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Utah News

Juneteenth Town Hall Addresses Mental Health Needs For Black Utahns

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Utah Division of Multicultural Affairs
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To celebrate Junteenth, the holiday commemorating the emancipation of American slaves, the Utah Juneteenth Commission held a town hall on Friday and addressed "The State of Black Utah.” The town hall’s primary topic was mental health care and resources for Black Utahns. 

“For us as Black people, we have a dark history that runs through our veins and that is also continuously being perpetuated against us today in 2020,” said Gregory Noel, a counselor at Weber State University, who opened Friday’s town hall. “Racial trauma, I would say, is where a lot of our anxiety and depression stem from.” 

As part of the online event, Jazzalyn Livingston, National Program Manager for the NAACP’s Youth and College Division, led the attendees in a group breathing exercise, partly, she said, on behalf of the Black Americans who could not breathe. Livingston said that the historical trauma, or as many called it, “Post Traumatic Slave Disorder,” is compounded by the graphic evidence of violence against black Americans.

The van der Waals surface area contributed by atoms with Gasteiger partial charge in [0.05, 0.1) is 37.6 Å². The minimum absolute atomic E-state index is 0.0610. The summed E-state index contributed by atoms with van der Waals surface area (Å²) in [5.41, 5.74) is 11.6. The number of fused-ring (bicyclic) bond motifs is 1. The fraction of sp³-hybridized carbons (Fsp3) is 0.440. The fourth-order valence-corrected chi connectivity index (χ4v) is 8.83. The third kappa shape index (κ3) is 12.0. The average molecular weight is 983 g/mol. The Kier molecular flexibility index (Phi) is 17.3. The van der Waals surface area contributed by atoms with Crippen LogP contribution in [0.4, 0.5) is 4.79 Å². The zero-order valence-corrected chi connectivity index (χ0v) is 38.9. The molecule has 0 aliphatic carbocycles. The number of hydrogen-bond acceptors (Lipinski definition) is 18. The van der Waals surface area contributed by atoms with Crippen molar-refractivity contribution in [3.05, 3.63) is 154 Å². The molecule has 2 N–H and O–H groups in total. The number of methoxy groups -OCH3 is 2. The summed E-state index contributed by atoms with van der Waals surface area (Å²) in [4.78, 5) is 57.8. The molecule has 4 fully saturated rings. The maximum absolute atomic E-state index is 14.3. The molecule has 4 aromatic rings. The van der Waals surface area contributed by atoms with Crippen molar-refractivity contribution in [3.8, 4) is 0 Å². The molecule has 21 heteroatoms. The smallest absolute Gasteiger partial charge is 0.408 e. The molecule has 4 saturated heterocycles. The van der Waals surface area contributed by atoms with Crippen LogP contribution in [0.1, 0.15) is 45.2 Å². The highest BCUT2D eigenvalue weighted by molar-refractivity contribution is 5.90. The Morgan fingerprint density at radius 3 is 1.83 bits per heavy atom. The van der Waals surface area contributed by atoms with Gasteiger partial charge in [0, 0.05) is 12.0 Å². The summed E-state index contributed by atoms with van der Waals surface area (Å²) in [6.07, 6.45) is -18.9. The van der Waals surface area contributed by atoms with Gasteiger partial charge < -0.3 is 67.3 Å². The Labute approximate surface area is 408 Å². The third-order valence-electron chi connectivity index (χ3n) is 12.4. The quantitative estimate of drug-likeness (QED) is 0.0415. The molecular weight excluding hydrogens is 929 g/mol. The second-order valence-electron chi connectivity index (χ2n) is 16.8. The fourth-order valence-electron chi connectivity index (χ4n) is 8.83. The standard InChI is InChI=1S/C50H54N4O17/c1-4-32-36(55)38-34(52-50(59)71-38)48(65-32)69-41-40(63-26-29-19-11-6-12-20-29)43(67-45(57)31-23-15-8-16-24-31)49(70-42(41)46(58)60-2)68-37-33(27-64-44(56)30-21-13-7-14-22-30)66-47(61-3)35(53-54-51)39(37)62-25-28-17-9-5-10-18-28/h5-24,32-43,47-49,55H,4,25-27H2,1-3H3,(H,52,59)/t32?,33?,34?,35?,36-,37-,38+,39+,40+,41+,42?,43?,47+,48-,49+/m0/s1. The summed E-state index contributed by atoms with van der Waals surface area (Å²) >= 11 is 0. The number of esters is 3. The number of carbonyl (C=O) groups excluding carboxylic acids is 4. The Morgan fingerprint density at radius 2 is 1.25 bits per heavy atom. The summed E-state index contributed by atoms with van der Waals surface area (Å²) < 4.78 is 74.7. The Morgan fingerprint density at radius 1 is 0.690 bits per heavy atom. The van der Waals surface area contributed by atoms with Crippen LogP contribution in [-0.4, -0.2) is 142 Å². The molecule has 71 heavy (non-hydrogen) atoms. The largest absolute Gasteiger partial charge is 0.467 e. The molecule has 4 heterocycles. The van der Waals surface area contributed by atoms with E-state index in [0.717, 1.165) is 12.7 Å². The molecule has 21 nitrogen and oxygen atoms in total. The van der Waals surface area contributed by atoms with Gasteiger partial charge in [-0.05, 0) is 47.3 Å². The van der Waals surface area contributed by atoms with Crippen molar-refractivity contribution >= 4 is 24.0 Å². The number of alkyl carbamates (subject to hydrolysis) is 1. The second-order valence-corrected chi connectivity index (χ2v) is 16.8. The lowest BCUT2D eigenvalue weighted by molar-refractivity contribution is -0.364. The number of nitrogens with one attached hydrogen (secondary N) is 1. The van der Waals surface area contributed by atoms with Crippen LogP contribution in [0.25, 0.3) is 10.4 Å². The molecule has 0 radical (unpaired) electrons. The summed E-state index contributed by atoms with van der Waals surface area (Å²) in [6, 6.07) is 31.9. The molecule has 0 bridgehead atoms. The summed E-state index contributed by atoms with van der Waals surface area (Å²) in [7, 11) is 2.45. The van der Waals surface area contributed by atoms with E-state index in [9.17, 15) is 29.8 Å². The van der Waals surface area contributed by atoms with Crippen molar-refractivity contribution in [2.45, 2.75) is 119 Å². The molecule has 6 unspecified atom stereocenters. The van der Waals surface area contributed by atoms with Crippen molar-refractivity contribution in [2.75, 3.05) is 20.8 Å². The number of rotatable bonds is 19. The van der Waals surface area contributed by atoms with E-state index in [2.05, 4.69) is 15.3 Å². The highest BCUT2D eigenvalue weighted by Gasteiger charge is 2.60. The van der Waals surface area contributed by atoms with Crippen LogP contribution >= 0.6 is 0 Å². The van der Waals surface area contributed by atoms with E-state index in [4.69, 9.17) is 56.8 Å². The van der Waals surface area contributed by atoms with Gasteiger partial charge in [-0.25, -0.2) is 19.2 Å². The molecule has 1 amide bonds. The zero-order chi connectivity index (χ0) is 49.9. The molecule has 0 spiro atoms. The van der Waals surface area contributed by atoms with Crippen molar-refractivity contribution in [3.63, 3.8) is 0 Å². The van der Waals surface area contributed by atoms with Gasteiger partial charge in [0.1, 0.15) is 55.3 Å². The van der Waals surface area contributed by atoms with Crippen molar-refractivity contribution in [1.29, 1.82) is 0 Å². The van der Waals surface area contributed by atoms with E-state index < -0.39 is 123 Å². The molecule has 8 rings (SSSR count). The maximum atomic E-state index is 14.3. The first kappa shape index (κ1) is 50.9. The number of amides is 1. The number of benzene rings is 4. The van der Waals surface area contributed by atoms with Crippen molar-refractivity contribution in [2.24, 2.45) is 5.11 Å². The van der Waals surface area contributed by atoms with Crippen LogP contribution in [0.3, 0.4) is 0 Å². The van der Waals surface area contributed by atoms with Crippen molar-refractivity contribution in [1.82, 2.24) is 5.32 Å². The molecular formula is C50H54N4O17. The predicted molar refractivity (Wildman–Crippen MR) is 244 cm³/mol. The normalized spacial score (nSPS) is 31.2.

“Black people are dealing with two pandemics,” Livingston said. “The COVID-19 pandemic and the ongoing pandemic of racism.” 

According to Livingston, Black Americans face many barriers in finding mental health care. 

“Black people have had a really difficult relationship with health in this country. We know that our black skin is oftentimes seen as a threat,” Livingston said. “Lack of financial resources, and we know that therapy isn’t free. Racism and discrimination is a major factor in our wellbeing. And we’re having to carry that fear that whoever we’re speaking, sharing our vulnerability, sharing our truths cannot understand the nuances and the impact that racism and discrimination has on our everyday mental stability.”

Livingston said it’s important to make sure the current movement is not just a moment after the protests dies down. And that means, she said, mental health care is a priority for Black Americans’ welfare. 

“We are the generation to see the change and to be the change of what we want for tomorrow. And the things that we saw that our ancestors endured, as an honor to them we no longer have to carry that any longer. But that also requires us to take care of our well being.”